Subject Re: [IB-Architect] Classic vs SuperServer was IB/FB Lock manager failures
Author Paul Schmidt
On 19 Sep 2002 at 10:13, Jim Starkey wrote:

> At 07:20 AM 9/19/02 -0400, Paul Schmidt wrote:
> >
> >
> >It would seem to me, that we could cache the compiled statements, and
> >simply empty the cache when a DDL statement gets executed or the
> >database is
> restarted.
> >However saying that I have run big complex queries that prepared in
> >under
> .1 sec,
> >so caching the prepared statement might save .01 sec per query, and
> >the
> safety of
> >not having to compare almost identical statements and goofing it up,
> >isn't
> worth the
> >time saved, or the memory used to cache the results.
> >
> First of all, thanks for the complement. I spent a lot of time
> making the compiler fast. The problem is that the compiler
> is memory allocation intensive. In simple classic, that is
> no problem because I also sweated blood to make the memory
> allocated fast. In a threaded world, however, the memory
> heap must be protected with a mutex that must be siezed and
> released on every block allocated. What works nicely for
> classic can become a hog in a threaded environment.

Would it be possible for a compile to start, allocate a big hunk from the heap, then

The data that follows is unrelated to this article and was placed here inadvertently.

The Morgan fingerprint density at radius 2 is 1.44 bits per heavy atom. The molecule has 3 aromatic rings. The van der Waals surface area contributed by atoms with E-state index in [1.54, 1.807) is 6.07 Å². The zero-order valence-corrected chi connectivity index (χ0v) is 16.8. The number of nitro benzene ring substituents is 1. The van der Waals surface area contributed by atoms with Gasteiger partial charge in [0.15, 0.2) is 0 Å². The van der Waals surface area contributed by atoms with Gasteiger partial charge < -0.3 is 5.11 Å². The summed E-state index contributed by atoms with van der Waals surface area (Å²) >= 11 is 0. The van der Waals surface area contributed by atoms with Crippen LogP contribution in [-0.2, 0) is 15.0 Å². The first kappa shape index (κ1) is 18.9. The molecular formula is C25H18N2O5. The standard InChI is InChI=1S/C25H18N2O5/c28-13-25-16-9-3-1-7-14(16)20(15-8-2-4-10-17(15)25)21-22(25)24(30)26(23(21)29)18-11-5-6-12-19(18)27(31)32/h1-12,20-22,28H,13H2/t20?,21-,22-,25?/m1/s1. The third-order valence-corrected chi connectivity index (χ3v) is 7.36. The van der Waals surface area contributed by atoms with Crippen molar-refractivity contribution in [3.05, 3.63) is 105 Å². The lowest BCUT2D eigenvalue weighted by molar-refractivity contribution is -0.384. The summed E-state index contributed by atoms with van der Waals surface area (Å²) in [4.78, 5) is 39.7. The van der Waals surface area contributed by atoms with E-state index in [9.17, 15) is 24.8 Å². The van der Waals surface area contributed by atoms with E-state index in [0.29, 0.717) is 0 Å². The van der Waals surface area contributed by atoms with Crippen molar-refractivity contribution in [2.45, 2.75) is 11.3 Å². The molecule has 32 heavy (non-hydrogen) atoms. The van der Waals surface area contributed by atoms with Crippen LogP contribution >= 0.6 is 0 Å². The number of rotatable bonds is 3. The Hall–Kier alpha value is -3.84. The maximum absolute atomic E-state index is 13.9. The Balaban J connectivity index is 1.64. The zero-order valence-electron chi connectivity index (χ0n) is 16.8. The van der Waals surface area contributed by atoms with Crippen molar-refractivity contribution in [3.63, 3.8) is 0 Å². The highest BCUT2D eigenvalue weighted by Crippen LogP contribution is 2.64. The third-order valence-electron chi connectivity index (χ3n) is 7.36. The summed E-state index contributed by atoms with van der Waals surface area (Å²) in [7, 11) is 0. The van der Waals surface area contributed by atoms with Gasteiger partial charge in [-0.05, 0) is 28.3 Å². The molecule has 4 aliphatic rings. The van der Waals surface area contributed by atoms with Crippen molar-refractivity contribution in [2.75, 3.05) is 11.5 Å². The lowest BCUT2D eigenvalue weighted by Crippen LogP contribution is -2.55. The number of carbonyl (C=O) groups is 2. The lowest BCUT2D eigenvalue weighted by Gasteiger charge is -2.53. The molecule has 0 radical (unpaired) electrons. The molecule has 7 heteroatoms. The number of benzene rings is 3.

unlock the heap, and subdivide it's hunk to do what it needs?

> It isn't necessary to do a fancy tree walk to find almost identical
> statements. Do a string compare (after a hash lookup) for absolutely
> identical. Keep a list of referenced tables with each compiled
> statement to re-validate privileges and allow cheap invalidation after
> a meta-data tweak. But the payback is limited unless the cache can be
> shared over many attachments. (And, yes, Netfrastructure has this
> optimization.)

I wonder though if nearly identical, really are identical, for example the following two
are actually identical.


Now you might gain a lot by doing a substitution, where the above both get stored
and compared as:


However at some point the SQL gets complex enough that it needs to store them as
they are, and possibly even give up trying to cache a big complex statement, but
those are the statements that could benefit the most from not having to re-compile
ad nausium.

> >
> >The question with a single multi-threaded process, is that will an
> >SMP
> machine be
> >able to run different threads on different CPUs? If so, what's
> >holding
> SuperServer
> >back, from being able to do that now?
> >
> In Linux threads are implemented as separate processes sharing
> a single virtual address space. They definitely get scheduled
> on different processors. If you think writing fine granuality
> code is hard, making it scream on a multi-processor is a gas.

So on Linux, thread or process is really the same difference, but on Windows which
benefits more with threads, threads are wierdly complicated..... I tried writing a
multi-threaded Windows app, but it ended up effectively one thread, because #@$!^
Win9x can't figure out how to answer a modem when it rings....

Paul Schmidt, President
Tricat Technologies